Here’s the catch: it’s not actually Akechi.

Or, not the “real” Akechi. Early in the new year, things start to get very strange. Morgana has gained a human form. All the dead parents your confidants have cried about are alive and well. Every grievance and character trauma has been resolved in ways that simply don’t make sense in the context of the game. So, what happened?

Dr. Takuto Maruki, local heartthrob, klutzy counselor, and wielder of a Persona powerful enough to distort reality. Persona 5 Royal, Atlus, 2019

He happened.

As soon as Yaldabaoth died, a new god of control stepped up to take his place: Dr. Takuto Maruki, local heartthrob, klutzy counselor, and wielder of a Persona powerful enough to distort reality. Scattered throughout the first two semesters are counseling sessions where you watch your companions confess their problems to Dr. Maruki, and, while the real world is still melded with the cognitive world, Maruki takes the opportunity to replace everyone’s trauma: Ryuji never broke his leg and is still running track, Madarame genuinely nourishes Yusuke’s artistic skills, and Haru’s dad isn’t trying to sell her off to better his company. For Joker, this chance at happiness meant bringing Akechi back to life for the opportunity to give the two of them the resolution and friendship they didn’t get the first time around. Now he’s offering Joker a choice: fight him and restore the real world—a world in which Akechi is probably dead, and all Joker’s friends still struggle with their traumas—or to keep Maruki’s false world.

Joker and Akechi are the only two who know the false reality when they see it. The new ending choices come down to Akechi, even after he comes to the realization that he’s only alive as a result of Maruki’s manipulations, who remains steadfastly against the idea of giving in to the new reality. He tells Joker that he’d rather be dead by his own choice than alive under someone else’s control. But he doesn’t get to make that choice; you do. You can choose to fight Maruki and steal his Treasure, or you can let him give you happiness.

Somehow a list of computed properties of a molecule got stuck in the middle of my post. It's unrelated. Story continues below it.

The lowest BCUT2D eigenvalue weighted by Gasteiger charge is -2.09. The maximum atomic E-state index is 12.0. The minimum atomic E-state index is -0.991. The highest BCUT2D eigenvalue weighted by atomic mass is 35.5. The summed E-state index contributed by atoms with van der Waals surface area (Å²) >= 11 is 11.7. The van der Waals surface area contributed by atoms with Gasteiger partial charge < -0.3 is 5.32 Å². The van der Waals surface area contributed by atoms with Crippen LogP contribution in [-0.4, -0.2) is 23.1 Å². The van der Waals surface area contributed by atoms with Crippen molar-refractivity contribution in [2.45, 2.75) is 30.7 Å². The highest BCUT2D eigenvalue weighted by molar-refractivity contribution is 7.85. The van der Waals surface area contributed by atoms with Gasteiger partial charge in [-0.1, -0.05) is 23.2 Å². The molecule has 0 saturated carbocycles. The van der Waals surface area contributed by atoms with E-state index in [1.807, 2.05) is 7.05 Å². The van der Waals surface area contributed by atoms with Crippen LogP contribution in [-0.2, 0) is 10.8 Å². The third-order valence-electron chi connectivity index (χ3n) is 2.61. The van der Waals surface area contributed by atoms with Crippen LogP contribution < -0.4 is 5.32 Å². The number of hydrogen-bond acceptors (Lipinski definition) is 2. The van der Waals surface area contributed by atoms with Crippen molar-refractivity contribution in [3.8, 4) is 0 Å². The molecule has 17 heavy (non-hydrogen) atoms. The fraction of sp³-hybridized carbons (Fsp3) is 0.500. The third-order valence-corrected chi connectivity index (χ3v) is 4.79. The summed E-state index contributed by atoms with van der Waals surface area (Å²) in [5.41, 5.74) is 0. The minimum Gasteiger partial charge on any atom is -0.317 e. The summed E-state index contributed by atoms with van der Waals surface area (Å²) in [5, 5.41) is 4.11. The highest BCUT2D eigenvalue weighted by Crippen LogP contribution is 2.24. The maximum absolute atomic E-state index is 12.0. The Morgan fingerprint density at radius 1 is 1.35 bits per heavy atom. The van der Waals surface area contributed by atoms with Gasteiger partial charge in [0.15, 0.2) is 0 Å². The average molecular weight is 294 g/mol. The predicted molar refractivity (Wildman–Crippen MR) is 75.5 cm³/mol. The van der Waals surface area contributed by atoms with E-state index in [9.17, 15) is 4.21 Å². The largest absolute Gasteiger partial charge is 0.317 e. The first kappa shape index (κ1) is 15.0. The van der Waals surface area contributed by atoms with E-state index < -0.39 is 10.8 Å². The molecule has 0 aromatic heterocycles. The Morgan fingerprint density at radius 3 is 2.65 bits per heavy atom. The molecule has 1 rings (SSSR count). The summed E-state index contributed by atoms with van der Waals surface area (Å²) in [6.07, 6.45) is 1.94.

It’s an easy choice in the base game to deny Yaldabaoth. He views people as spineless creatures who don’t want to change and don’t want to think for themselves, and the very existence of the Phantom Thieves disproves that notion—there are still those fighting for change and working to create a better world. No matter how “morally gray” the original Persona 5 wanted to be, it wasn’t. But it’s a lot harder to deny Maruki, a character you’ve bonded with, who’s shown many times that he just wants to help in any way he can (which, up until the point where he’s the antagonist, is mainly in the form of getting cats out of trees and giving snacks to troubled high schoolers). Although there are friendly adults in the game, and occasionally helpful ones, Maruki is the only one to really acknowledge that the Phantom Thieves deserve happiness as normal teenagers.